The great state of Washington is too diverse to be encompassed by one birding trail, which explains why Audubon Washington has established a series of looping trails and mapped them independently. Seven loops cover the entire state. The outer coast of Washington hosts a wide array of migrating shorebirds, including huge flocks of western sandpipers and lesser numbers of Pacific Coast exclusives like surfbirds and black turnstones. Fog-shrouded forests that cover the coastal slope and the Olympic Peninsula echo with the ethereal whistles of varied thrushes, while richly colored birds like red-breasted sapsuckers, Townsend’s warblers, and chestnut-backed chickadees hide in the shadows. Ascending toward the high peaks of the Cascades, you’ll find black-backed woodpeckers, gray jays, and many other birds of northern affinities lurking in the forest. East of the mountains, the landscape changes abruptly to drier settings, with different birds. Rock wrens bounce and chatter along the edges of craggy arroyos, while long-billed curlews stalk
Southeastern Arizona Birding Trail
Southeastern Arizona, where isolated mountain ranges rear up like islands in a sea of desert grassland, lures you with more than 400 bird species, including dozens that spill across the border from Mexico. This birding trail, sponsored by the Southeastern Arizona Bird Observatory with help from the Tucson Audubon Society, identifies 52 key sites for finding those birds. If you go expecting to find only desert, you’ll be in for a shock. Magnificent desert vistas are here, of course, but the lowlands also have riverside forests, home to specialty birds like sleek gray hawks and noisy Abert’s towhees. The mountain summits are draped in pine and fir forests, habitat for stunning red-faced warblers, Mexican chickadees, and other prized finds. Many of the sites on the birding trail are noted for hummingbirds; more than a dozen species occur here—the highest concentration in the United States—from the minuscule Calliope hummingbird to the blue-throated hummingbird, which is as big as a sparrow. Some of the most exciting birding awaits you in rocky tree-lined canyons that snake through the foothills. These are the haunts of such Mexican-border rarities as the sulphur-bellied flycatcher, the buff-collared nightjar, the thick-billed kingbird, and the fabulously colorful elegant trogon, the northernmost member of a purely tropical family of birds.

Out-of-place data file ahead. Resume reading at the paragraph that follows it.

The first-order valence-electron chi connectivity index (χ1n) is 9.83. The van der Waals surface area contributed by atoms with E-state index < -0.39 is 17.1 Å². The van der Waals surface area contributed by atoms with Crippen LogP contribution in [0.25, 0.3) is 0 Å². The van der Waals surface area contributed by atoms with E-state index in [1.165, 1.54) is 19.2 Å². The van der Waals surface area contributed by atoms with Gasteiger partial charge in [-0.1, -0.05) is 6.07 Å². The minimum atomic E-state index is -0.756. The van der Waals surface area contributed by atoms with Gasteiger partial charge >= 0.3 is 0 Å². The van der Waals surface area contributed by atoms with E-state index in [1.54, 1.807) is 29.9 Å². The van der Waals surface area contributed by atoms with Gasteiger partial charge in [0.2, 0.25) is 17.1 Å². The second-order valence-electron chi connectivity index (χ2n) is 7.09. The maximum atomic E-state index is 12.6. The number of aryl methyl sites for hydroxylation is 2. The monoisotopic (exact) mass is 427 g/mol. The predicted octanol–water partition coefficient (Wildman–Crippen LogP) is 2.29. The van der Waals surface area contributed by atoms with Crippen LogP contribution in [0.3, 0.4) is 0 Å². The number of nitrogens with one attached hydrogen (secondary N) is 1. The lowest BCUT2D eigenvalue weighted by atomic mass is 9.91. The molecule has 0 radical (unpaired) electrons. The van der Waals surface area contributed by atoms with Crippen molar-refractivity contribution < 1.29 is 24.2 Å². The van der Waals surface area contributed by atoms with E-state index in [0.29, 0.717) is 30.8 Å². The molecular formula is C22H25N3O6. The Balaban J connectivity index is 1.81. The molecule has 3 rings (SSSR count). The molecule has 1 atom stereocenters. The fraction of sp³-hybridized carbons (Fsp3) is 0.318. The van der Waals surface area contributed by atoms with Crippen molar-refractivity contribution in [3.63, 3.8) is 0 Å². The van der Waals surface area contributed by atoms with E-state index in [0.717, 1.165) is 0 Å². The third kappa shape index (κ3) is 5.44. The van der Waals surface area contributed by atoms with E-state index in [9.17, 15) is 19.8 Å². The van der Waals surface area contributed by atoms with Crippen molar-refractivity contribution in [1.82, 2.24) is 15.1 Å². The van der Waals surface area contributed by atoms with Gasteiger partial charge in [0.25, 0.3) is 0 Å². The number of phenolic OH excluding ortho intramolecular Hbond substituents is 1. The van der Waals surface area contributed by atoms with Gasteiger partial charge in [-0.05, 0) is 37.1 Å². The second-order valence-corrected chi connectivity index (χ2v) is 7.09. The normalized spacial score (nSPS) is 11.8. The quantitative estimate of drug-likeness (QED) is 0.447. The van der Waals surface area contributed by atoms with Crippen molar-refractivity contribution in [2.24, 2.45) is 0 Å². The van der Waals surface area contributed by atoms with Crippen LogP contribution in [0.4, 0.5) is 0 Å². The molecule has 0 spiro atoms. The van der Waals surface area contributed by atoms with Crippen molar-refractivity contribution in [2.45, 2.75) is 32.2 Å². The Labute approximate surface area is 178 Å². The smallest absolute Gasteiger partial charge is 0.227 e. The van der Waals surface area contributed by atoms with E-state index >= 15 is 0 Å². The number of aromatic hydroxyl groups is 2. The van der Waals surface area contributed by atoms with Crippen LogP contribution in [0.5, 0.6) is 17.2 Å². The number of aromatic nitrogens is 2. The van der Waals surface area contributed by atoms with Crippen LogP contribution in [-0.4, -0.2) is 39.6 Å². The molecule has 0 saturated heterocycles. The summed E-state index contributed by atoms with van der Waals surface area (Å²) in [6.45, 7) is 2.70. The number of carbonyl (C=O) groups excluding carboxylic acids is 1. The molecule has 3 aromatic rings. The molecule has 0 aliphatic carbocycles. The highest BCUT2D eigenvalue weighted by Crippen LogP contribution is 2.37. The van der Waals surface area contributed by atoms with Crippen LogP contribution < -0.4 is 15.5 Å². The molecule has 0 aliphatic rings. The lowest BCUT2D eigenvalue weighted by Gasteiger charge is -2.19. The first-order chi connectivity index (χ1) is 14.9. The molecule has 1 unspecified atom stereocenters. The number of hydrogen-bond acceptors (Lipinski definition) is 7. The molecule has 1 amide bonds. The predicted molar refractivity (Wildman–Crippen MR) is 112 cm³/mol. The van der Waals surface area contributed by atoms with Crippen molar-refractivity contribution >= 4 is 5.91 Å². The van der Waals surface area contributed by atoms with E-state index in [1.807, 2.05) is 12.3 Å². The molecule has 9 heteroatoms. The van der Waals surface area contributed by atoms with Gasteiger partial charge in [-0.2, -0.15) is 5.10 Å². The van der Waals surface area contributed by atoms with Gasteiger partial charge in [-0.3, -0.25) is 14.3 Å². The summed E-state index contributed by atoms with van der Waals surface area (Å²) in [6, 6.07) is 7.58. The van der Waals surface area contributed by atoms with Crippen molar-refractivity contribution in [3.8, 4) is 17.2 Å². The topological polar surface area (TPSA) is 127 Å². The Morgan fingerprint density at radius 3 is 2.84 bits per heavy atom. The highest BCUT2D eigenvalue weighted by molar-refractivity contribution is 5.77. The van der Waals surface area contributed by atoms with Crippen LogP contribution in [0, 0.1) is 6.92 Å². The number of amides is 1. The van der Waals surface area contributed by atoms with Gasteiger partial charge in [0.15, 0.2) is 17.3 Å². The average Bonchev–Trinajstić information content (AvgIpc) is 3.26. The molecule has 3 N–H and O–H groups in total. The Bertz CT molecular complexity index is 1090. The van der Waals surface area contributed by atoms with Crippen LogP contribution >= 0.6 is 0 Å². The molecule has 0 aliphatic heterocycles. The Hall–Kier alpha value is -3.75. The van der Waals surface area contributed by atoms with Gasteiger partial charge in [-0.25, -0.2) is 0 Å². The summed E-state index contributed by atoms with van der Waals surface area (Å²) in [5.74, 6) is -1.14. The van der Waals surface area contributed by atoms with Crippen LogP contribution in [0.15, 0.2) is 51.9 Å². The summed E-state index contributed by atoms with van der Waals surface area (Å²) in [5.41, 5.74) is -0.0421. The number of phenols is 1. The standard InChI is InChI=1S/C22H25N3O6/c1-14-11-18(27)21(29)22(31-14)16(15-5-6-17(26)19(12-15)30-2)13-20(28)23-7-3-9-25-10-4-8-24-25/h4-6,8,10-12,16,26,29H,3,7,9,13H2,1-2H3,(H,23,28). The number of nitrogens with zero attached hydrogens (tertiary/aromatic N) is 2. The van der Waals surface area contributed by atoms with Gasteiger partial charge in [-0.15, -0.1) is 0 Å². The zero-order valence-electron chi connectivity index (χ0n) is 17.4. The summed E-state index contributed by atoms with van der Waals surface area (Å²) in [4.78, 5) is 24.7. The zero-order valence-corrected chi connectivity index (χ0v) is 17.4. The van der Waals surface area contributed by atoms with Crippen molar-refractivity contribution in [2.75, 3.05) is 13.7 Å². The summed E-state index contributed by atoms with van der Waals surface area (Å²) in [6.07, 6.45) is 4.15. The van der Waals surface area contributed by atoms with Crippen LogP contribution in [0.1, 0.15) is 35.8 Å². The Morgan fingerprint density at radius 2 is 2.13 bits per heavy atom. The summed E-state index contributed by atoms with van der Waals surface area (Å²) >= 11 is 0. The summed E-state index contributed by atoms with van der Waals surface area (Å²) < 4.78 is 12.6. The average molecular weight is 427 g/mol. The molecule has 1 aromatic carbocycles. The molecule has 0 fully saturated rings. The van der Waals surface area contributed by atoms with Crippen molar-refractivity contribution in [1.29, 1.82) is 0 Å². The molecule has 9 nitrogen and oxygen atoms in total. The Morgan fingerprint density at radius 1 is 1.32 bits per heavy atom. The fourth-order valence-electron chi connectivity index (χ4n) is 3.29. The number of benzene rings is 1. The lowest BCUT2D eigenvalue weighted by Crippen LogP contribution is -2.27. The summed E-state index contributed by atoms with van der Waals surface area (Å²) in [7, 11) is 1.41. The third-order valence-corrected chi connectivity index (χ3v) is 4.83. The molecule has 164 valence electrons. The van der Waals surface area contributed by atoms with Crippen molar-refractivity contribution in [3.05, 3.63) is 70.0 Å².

The mighty Cascade Range stretches the length of Oregon, from north to south, separating the interior’s arid country from the coast’s rains and lush forests. These mountains are rightly famous as a place of awe-inspiring scenery, from the deep- blue Crater Lake to the towering snowcapped Mount Hood. Follow the Oregon Cascades Birding Trail and you will get to enjoy both the amazing scenery and a brilliant bevy of colorful birds. The trail, designed by a consortium of groups including the Audubon Society of Portland, features nearly 200 stops. Some are in the lowlands at the base of the mountains, such as along the edge of the Columbia River, where bald eagles and ospreys are celebrities. But most of the real stars are at higher elevations. Brushy thickets may hold bright golden Wilson’s and MacGillivray’s warblers and the elusive but smartly patterned mountain quail. The tall conifer forests are home to the hermit warbler, a striking bird with its center of distribution in the Oregon Cascades. Up at treeline, you may have to search carefully to find the gray-crowned rosy-finch, but the brash, noisy Clark’s nutcracker is more likely to find you.
You may be lured to Colorado by the high peaks of the Rockies, which dominate the state, dividing the mesas of the west from the short-grass prairies to the east. But you won’t be able to avoid falling in love with other landscapes along the Colorado Birding Trail. In the treeless terrain of the prairies, many songbirds take to the sky to sing, and the air is often filled with the flightsongs of lark buntings and chestnut-collared and McCown’s longspurs. These short-grass plains are also the haunt of the rare mountain plover, a poorly named bird that sees mountains only from a distance. When you wind into the mountains you can discover red-naped sapsuckers and sky-blue mountain bluebirds in the aspen groves, and pine grosbeaks and red crossbills chattering in the conifer forests. At the high summits, where the open tundra comes alive with wild owers in summer, you may be lucky enough to find the white-tailed ptarmigan, a master of camouflage, which is near its southernmost limits here. Everywhere in Colorado, from mountains to plains, you’ll find peak experiences.
Big Sky Country provides birding trails throughout six major regions of the state, including the northwestern and northeastern sections. In the northwest, where the Bitterroot and Missoula loops are finished, magnificent forests and meadows along clear streams are inhabited by everything from massive pileated woodpeckers to tiny Calliope hummingbirds. Brilliantly colored western tanagers flash through the pines, and violet-green swallows circle overhead. In open forest stands you might spot both Lewis’s woodpeckers and Clark’s nutcrackers, named for the intrepid explorers who passed this way two centuries ago. In northeastern Montana’s high plains, the surroundings and the birds are completely different. Swainson’s hawks in summer and rough-legged hawks in winter soar and hunt in the prairies. The wide-open sagebrush flats here are among the last strongholds of the greater sage-grouse, and if you visit in spring, you may get to watch the bizarre courtship dances of the males on their traditional lekking grounds.